Defined Benefit 

Regulator warns dividend policy must consider pension deficits

Regulator warns dividend policy must consider pension deficits

The deficit of the Anglian Water and United Utilities defined benefit pension schemes will have to be considered in the companies’ dividend policy, the water regulator Ofwat revealed.

In response to a probe launched by Labour MP Frank Field, chairman of the Work & Pensions select committee, to the announcement of the closure of the schemes to future accrual, Rachel Fletcher, chief executive of Ofwat, said the regulator has "no direct role in regulating the pension arrangements water companies have in place".

However, she revealed that the regulator launched a programme of reforms for the water sector, which will include companies' dividend policies.

She said: "Part of this package involves an expectation that boards first meet their obligations to customers and take fair account of employee interests before making dividend payments, and that executive bonuses should be linked to delivery of exceptional performance for customers."

Trade unions alerted to the closure of the Anglian Water and United Utilities schemes, with Unite stating that "huge profits made by these two companies are heavily skewed toward the shareholders – with not enough investment going into the UK's water infrastructure and also to maintaining the pension schemes".

A thousand Unite members employed by United Utilities in the north west of England took industrial action on 1 April, in a pensions' dispute which could see them thousands of pounds worse off in retirement, the union said.

Their final salary pension scheme is being replaced by a hybrid plan. Industrial action is currently suspended for further talks to take place, Unite added.

Workers at Anglian Water have accepted the changes to the scheme, even though Unite warned that some staff will see their pension pots reduced by up to £100,000.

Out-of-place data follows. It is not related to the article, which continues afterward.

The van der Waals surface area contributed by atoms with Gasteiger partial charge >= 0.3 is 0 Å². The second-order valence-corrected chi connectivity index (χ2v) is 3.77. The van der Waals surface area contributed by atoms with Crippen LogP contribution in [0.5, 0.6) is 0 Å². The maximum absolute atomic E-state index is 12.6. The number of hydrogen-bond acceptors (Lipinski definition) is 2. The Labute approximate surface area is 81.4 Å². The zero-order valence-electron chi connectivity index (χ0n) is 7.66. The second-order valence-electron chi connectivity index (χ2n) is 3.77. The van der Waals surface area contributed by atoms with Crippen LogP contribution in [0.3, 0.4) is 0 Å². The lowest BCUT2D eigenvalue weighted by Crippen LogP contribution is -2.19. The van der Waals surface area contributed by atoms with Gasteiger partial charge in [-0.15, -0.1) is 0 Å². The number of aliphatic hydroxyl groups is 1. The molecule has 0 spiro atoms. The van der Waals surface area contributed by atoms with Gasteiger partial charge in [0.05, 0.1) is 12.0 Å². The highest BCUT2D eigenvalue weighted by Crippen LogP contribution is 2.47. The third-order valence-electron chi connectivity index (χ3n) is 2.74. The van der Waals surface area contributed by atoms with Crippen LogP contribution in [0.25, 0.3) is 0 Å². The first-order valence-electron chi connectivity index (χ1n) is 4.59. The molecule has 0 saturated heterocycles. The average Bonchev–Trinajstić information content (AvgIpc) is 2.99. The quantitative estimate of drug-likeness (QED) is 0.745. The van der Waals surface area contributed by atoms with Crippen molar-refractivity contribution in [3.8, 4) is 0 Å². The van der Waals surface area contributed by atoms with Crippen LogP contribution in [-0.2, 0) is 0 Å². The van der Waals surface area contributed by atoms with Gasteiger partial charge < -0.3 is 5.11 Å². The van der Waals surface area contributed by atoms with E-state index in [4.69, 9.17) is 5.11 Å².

The utility company, which is the largest geographic water company in England and Wales, has said it will close its DB schemes because the water regulator Ofwat has told it to save money.

In his letter to Ms Fletcher, Mr Field said: "Water and sewerage companies are natural monopolies which are subject to no competition.

"They hold a privileged position as long-term licence-holders enjoying large and predictable cash flows from a captive consumer base.

"There appears to be no effective restraint on these firms' policy of distributing massive sums to shareholders while cutting the pension benefits that their employees are counting on for their retirement."

He pointed out that the last five annual reports from Anglian Water showed after tax profits of £1.6bn, of which £0.8bn was paid out in shareholder dividends.

United Utilities made £1.6bn in after tax profits during the same period, with £1.2bn going to shareholders.

Ms Fletcher said: "We do not expect that decisions by companies to close their schemes to future accruals will reduce their exposure to funding the deficit repair costs as they stood when our approach was agreed.

"However, we will continue to monitor developments to ensure that customers are not funding costs which should be borne by shareholders."